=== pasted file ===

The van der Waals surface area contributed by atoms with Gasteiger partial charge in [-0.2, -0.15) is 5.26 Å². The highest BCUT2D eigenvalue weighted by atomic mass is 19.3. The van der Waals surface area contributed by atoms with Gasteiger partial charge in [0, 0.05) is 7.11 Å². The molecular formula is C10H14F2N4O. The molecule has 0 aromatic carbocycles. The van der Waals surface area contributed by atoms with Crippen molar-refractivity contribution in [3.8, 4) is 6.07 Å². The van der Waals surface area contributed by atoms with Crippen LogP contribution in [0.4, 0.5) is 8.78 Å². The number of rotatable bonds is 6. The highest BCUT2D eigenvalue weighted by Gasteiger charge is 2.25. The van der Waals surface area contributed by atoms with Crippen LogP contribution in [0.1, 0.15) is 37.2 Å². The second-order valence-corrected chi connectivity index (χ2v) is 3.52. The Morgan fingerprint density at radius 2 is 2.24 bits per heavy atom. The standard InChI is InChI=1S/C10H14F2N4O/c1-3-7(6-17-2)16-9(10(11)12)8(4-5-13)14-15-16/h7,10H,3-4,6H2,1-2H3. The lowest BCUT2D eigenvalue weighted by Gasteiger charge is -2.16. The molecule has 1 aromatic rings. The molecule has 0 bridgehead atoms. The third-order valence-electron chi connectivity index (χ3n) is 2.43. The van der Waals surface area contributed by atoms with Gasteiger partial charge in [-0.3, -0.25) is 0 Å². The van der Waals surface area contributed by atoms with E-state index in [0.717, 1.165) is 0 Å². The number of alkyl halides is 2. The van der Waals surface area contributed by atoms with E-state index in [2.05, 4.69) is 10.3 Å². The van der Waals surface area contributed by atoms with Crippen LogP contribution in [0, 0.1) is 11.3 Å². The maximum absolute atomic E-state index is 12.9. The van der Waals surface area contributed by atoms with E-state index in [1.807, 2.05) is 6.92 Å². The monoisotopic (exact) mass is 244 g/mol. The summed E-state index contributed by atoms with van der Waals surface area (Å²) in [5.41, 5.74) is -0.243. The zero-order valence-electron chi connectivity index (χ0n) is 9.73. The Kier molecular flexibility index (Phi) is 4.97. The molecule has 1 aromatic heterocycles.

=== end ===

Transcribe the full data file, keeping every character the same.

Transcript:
The van der Waals surface area contributed by atoms with Gasteiger partial charge in [-0.2, -0.15) is 5.26 Å². The highest BCUT2D eigenvalue weighted by atomic mass is 19.3. The van der Waals surface area contributed by atoms with Gasteiger partial charge in [0, 0.05) is 7.11 Å². The molecular formula is C10H14F2N4O. The molecule has 0 aromatic carbocycles. The van der Waals surface area contributed by atoms with Crippen molar-refractivity contribution in [3.8, 4) is 6.07 Å². The van der Waals surface area contributed by atoms with Crippen LogP contribution in [0.4, 0.5) is 8.78 Å². The number of rotatable bonds is 6. The highest BCUT2D eigenvalue weighted by Gasteiger charge is 2.25. The van der Waals surface area contributed by atoms with Crippen LogP contribution in [0.1, 0.15) is 37.2 Å². The second-order valence-corrected chi connectivity index (χ2v) is 3.52. The Morgan fingerprint density at radius 2 is 2.24 bits per heavy atom. The standard InChI is InChI=1S/C10H14F2N4O/c1-3-7(6-17-2)16-9(10(11)12)8(4-5-13)14-15-16/h7,10H,3-4,6H2,1-2H3. The lowest BCUT2D eigenvalue weighted by Gasteiger charge is -2.16. The molecule has 1 aromatic rings. The molecule has 0 bridgehead atoms. The third-order valence-electron chi connectivity index (χ3n) is 2.43. The van der Waals surface area contributed by atoms with Gasteiger partial charge in [-0.3, -0.25) is 0 Å². The van der Waals surface area contributed by atoms with E-state index in [0.717, 1.165) is 0 Å². The number of alkyl halides is 2. The van der Waals surface area contributed by atoms with E-state index in [2.05, 4.69) is 10.3 Å². The van der Waals surface area contributed by atoms with Crippen LogP contribution in [0, 0.1) is 11.3 Å². The maximum absolute atomic E-state index is 12.9. The van der Waals surface area contributed by atoms with E-state index in [1.807, 2.05) is 6.92 Å². The monoisotopic (exact) mass is 244 g/mol. The summed E-state index contributed by atoms with van der Waals surface area (Å²) in [5.41, 5.74) is -0.243. The zero-order valence-electron chi connectivity index (χ0n) is 9.73. The Kier molecular flexibility index (Phi) is 4.97. The molecule has 1 aromatic heterocycles.